For sure, there are thing that I missed or I just don’t know at the moment. I would love to hear from you, if I forgot “the one” tool to mention. Looking forward to read your comments/suggestions!

Hope this helps someone out there! Take care…

Photo by Maxim Selyuk on Unsplash

Author: Christian Dennig

developer, html5, js / nodejs, c#, xamarin. software architect. cloud enthusiast...I work at Microsoft, opinions are totally my own.

19 thoughts

    1. Well, basically you have a „real“ Linux in WSL2…it’s a kernel (with some adjustments) built from kernel.org. And if you have been using Win10 for development, you now also have all the wonderful tools from the Linux world…integrated in your normal workflow/environment.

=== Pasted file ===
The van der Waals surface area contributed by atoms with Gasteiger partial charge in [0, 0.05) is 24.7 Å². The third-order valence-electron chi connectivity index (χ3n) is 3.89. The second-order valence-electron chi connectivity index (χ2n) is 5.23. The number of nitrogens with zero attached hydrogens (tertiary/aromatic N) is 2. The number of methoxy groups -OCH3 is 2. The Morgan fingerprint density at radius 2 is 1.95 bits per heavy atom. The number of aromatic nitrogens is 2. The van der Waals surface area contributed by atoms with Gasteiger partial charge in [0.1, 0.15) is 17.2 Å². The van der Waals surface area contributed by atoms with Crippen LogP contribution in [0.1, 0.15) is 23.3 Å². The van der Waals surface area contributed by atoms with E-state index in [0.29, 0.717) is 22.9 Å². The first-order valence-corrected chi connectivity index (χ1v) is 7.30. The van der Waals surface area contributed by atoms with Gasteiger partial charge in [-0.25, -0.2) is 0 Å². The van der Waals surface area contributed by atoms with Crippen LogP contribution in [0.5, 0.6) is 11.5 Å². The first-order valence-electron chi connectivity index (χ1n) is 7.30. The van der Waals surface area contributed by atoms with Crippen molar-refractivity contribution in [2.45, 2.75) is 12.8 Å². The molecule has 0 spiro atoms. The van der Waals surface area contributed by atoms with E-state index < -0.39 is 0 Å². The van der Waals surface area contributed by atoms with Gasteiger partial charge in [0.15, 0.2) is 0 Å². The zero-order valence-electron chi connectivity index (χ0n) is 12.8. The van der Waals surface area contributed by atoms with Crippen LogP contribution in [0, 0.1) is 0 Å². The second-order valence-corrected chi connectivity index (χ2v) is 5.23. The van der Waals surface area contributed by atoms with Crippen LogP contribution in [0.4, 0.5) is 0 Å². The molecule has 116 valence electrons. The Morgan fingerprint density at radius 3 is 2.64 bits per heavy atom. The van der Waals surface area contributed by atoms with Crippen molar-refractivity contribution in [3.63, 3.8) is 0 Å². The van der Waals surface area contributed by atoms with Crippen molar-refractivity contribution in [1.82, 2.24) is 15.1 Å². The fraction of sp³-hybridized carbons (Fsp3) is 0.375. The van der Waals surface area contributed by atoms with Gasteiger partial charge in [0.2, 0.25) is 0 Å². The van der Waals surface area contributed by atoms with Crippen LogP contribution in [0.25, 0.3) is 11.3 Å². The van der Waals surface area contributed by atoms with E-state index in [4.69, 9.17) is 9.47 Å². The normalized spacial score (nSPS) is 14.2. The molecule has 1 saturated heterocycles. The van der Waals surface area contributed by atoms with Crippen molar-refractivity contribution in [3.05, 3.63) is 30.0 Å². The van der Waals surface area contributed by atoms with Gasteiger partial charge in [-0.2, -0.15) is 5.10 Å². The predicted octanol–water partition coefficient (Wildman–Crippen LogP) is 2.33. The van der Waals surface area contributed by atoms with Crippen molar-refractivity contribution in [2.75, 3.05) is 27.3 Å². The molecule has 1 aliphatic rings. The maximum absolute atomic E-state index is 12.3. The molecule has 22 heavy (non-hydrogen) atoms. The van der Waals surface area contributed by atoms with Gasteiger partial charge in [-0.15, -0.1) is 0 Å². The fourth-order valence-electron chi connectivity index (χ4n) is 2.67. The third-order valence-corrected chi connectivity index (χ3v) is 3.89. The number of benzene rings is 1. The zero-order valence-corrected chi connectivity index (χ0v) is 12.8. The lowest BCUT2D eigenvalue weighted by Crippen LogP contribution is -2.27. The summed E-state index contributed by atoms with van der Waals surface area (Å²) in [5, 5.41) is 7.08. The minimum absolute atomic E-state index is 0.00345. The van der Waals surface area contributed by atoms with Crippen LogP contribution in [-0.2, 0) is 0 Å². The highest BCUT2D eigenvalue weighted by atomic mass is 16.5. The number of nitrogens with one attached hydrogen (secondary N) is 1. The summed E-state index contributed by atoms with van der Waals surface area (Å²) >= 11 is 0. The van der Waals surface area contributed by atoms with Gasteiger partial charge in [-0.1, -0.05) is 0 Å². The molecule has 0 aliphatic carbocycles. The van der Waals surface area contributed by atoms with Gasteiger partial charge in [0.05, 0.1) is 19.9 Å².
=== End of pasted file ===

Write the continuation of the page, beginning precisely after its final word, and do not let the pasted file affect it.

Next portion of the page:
Like

    1. Yeah, I’ve tried a very similar setup several times.

      WSL still too limited but primarily *fragile*

      As soon as something goes south you’re basically screwed and the setup must be done again. You’re also at the mercy of features that ms deems worthy. What’s the advantage of this extra complexity? Why be stuck with the few versions of some anointed distros that perpetually closed-source company deems fit to host?

      No thanks.

      Here’s an idea – just use a Linux system to begin with – especially if you’re developing Linux tools.

      If you’re a developer of windows but prefer a Linux environment then stick that cantankerous, opaque operating system in a vm. Snapshot the vm as soon as you’re setup. You can always restore that one.